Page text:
Scanners and chemical detectors work by using terahertz waves to detect the signature vibrations of the atoms in a given substance, said Köhler. "Like balls connected with springs, these atoms vibrate at characteristic frequencies, which allows [you] to distinguish the compounds," he said.

The terahertz range also promises fast wireless communications. Terahertz waves are shorter then radio waves, and so more of them are transmitted per second. Terahertz waves are long enough to penetrate walls like the radio waves used in some types of local area networks that connect computers without wiring, said Köhler. By contrast, the infrared waves used in other types of wireless networks are shorter than terahertz waves and can therefore carry more data, but are so short they cannot penetrate barriers like walls and must use unobstructed paths.

Lasers typically produce a beam of light when photons emitted by the electrons of a laser material bounce between parallel mirrors, causing them to hit other electrons that in turn release additional photons. This amplification process produces the laser's intense, monochromatic beam.

The researchers' terahertz laser is a more complicated quantum cascade device made from a stack of 1,500 alternating layers of semiconductor materials, some only a few atoms thick. The whole stack measures 12 microns, or a little more than twice the diameter of a red blood cell. Quantum cascade lasers usually emit shorter, infrared wavelengths.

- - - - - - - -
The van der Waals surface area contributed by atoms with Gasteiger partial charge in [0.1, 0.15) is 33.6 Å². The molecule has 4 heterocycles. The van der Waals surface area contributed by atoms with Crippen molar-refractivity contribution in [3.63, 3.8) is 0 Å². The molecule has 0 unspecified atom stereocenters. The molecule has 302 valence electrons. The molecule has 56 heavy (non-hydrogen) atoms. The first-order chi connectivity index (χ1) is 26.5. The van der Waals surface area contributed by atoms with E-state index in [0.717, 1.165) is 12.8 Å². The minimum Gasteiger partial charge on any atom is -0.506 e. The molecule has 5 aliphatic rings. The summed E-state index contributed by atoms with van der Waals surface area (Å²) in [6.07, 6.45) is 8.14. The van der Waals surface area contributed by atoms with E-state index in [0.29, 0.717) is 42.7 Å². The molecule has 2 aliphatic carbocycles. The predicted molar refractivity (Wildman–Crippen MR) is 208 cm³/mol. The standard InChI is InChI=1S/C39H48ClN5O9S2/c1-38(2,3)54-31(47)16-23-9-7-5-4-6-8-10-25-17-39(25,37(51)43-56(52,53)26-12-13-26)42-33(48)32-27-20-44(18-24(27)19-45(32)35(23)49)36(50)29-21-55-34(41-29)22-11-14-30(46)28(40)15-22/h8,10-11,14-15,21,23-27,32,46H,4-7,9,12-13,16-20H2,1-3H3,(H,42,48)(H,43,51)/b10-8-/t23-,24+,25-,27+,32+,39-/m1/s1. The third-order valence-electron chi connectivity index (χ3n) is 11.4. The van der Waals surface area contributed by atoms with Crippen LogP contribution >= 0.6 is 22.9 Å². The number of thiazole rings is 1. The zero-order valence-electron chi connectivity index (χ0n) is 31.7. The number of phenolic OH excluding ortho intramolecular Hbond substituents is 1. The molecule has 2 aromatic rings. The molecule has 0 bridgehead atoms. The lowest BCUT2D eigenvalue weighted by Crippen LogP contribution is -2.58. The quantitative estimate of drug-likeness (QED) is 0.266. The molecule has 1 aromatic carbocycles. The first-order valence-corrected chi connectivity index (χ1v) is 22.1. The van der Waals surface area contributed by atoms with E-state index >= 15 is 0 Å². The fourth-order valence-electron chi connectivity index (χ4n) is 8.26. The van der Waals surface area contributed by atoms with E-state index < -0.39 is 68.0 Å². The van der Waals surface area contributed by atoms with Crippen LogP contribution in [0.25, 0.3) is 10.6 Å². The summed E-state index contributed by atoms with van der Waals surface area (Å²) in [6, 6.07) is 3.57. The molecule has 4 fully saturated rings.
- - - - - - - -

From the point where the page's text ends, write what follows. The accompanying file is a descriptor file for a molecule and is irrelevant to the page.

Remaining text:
The terahertz laser is made up of alternating layers of gallium arsenide and aluminum gallium arsenide. Fourteen-layer units form 104 steps in an electronic staircase that individual electrons bounce down, releasing a photon at each step.

The thicker the step, the longer the wavelength it emits. Even though some layers in the researchers' laser are extremely thin, the steps as a whole are relatively thick, which produces the longer terahertz waves. Key to the researchers design was using a large number of steps so that many electrons emit photons at once.